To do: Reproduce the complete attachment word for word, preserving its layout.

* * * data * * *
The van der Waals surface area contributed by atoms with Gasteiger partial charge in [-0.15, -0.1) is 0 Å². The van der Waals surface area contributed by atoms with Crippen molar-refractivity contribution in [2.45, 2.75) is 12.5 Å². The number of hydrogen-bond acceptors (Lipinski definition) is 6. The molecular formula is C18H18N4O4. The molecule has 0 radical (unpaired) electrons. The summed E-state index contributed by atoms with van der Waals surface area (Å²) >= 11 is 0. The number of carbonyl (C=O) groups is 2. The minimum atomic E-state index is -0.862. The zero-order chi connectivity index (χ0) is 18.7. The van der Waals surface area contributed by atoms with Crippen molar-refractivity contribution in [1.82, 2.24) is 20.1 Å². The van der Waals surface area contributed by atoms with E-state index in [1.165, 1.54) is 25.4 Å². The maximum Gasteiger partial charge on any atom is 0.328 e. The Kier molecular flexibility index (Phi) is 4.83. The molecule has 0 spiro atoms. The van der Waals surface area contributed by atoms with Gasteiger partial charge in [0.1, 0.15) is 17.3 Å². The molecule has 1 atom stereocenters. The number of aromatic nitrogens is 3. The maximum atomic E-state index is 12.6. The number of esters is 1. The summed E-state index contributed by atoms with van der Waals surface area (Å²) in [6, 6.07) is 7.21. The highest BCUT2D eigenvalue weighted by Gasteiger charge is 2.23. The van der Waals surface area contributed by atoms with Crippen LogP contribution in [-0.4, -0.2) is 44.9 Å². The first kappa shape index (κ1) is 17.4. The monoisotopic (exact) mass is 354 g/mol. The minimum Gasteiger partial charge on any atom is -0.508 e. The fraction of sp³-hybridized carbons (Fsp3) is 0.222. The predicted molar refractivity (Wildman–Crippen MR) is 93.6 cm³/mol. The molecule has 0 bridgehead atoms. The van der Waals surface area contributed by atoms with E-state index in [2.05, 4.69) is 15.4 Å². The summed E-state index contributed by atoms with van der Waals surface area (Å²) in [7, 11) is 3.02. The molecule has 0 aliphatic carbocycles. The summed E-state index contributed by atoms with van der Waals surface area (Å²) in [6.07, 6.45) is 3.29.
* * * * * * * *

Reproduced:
The van der Waals surface area contributed by atoms with Gasteiger partial charge in [-0.15, -0.1) is 0 Å². The van der Waals surface area contributed by atoms with Crippen molar-refractivity contribution in [2.45, 2.75) is 12.5 Å². The number of hydrogen-bond acceptors (Lipinski definition) is 6. The molecular formula is C18H18N4O4. The molecule has 0 radical (unpaired) electrons. The summed E-state index contributed by atoms with van der Waals surface area (Å²) >= 11 is 0. The number of carbonyl (C=O) groups is 2. The minimum atomic E-state index is -0.862. The zero-order chi connectivity index (χ0) is 18.7. The van der Waals surface area contributed by atoms with Crippen molar-refractivity contribution in [1.82, 2.24) is 20.1 Å². The van der Waals surface area contributed by atoms with E-state index in [1.165, 1.54) is 25.4 Å². The maximum Gasteiger partial charge on any atom is 0.328 e. The Kier molecular flexibility index (Phi) is 4.83. The molecule has 0 spiro atoms. The van der Waals surface area contributed by atoms with Gasteiger partial charge in [0.1, 0.15) is 17.3 Å². The molecule has 1 atom stereocenters. The number of aromatic nitrogens is 3. The maximum atomic E-state index is 12.6. The number of esters is 1. The summed E-state index contributed by atoms with van der Waals surface area (Å²) in [6, 6.07) is 7.21. The highest BCUT2D eigenvalue weighted by Gasteiger charge is 2.23. The van der Waals surface area contributed by atoms with Crippen LogP contribution in [-0.4, -0.2) is 44.9 Å². The first kappa shape index (κ1) is 17.4. The monoisotopic (exact) mass is 354 g/mol. The minimum Gasteiger partial charge on any atom is -0.508 e. The fraction of sp³-hybridized carbons (Fsp3) is 0.222. The predicted molar refractivity (Wildman–Crippen MR) is 93.6 cm³/mol. The molecule has 0 bridgehead atoms. The van der Waals surface area contributed by atoms with E-state index in [2.05, 4.69) is 15.4 Å². The summed E-state index contributed by atoms with van der Waals surface area (Å²) in [7, 11) is 3.02. The molecule has 0 aliphatic carbocycles. The summed E-state index contributed by atoms with van der Waals surface area (Å²) in [6.07, 6.45) is 3.29.